I first came to the world of Coaching via NLP. During my early training courses, I kept hearing the phrase “Keep it Clean!” and back at home and doing some more internet learning, I discovered the book “Clean Language: Revealing Metaphors and Opening Minds “, by Judy Rees and Wendy Sullivan.
What I particularly loved about Clean Language is that I could practise on myself. If I’d had a lousy day, I could ask myself “What kind of lousy was that lousy day?” “And is there anything else about lousy?” and without adding extra (unhelpful) judgements, I could unpick exactly what it was that had made that day be lousy.
Then I could ask the essential question “And when it’s like that, what would I like to have happen?”. Straight away, I could see that I was an actor of my own destiny, not obliged to put up with situations. That I had a role to play. A choice in how I would like things to turn out. And I loved the ‘playfulness’ of the method.
By using metaphor, I could visualise scenarios and get creative, imagining how I’d like things to be, and coming up with images, mantras, and feelings I could really anchor.
I copied out the Clean Language questions (CLQ) on to some small bits of paper and carried them about in my bag, ready to put them to use. I discovered that you really can use them in ‘everyday life’.
When my 17-yr. old daughter asks if she can go to a party, I can ask “What kind of party” and get more information about the party without the usual mother-daughter conflict.
If a student says they are feeling nervous, I ask “What kind of nervous?” and maybe ask “when you’re feeling nervous, what would you like to have happen?”
For who am I to impose my version of nervous on them? I know how I am when I’m feeling nervous, but I don’t know what it’s like for them. Nor do I know what that nervousness is doing for them. Do they want to keep on feeling nervous and therefore motivated to work hard? Or is that nervousness stopping them from continuing?
With CLQ, I can ask non -judgemental questions to find out more and let them decide what they want to do next. CLQ also help in working out a sequence or pattern: “
And what happens just before (or just after) nervous?” And they can help work out relationships between things “And is there a relationship between nervous and motivation?”
In my experience, telling people what to do, advising people doesn’t work. We’re all unique. We’ve had different upbringings; we have different family set-ups, beliefs and values. We have different professional commitments and expectations. A change has to come from within to make it stick. So using CLQ to explore a client’s problem, and using their creativity to find solutions which work for them, is the best way to work for me. CLQ help me to leave my prejudices and suppositions behind and be present and available for the client.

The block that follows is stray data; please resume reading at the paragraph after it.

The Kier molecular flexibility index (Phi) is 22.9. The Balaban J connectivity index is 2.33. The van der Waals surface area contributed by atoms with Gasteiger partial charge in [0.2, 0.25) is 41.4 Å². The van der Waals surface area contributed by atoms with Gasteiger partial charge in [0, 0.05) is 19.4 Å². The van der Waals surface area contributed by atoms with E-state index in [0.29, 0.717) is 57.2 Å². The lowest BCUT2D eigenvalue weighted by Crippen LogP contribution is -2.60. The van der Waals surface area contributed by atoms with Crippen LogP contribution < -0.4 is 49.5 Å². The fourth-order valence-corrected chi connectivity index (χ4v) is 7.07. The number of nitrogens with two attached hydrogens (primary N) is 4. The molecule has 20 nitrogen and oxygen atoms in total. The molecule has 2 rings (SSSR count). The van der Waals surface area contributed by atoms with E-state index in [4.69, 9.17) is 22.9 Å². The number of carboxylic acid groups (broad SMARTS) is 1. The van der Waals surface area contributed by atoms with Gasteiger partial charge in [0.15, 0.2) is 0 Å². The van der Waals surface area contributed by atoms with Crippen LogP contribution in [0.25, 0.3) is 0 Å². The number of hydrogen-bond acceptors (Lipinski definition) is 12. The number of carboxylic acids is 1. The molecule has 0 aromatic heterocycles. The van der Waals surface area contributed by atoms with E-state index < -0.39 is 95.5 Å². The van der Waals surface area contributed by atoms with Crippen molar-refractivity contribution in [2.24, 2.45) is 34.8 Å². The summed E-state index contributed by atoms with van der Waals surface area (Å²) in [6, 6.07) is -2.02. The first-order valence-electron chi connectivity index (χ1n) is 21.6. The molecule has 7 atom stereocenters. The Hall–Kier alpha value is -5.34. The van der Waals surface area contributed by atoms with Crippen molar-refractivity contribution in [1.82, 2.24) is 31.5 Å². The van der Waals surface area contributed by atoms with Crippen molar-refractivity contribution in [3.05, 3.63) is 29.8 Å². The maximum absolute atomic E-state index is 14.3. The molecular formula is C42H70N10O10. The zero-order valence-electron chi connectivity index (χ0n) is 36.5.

Working with metaphor also enables quite tricky situations or experiences to be explored without revisiting the original trauma and without submerging the client in unhelpful emotions and drama. It’s efficient and gentle at the same time.
Systemic Modelling is a way of using Clean in groups. Whether it be a team at work, a class at school, a family or a group of Directors, the Systemic Modelling ‘format’ creates a safe space for a group to explore what’s working, what’s not working. To take responsibility for their reactions and support each other in discovering their patterns of behaviour and to come up with their own objectives.
A Facilitator in Systemic Modelling has a high level of skill in managing their own state, in giving good quality feedback, remaining curious, and trusting that the group has enough wisdom to find their own solutions. It’s even better when there are two Facilitators who can support each other and keep any emerging egos in check. It is hard sometimes not to become the Expert …
In this day and age when we’re all bombarded with so much information, it’s easy to slip into the trap of thinking we know everything. Clean Language keeps me humble and curious. It reminds me that at the end of the day, we’re all just human beings with all our ‘curves and edges’, our childhood baggage and adolescent hang-ups, some of us bumbling through life, others charging ahead and we’re all trying our best to live our best lives… however that may be. And if I can help bring clarity to some of that muddle, then it can only be a good thing!
You can find out more about Sarah Scarratt on her Unlimited Potential profile.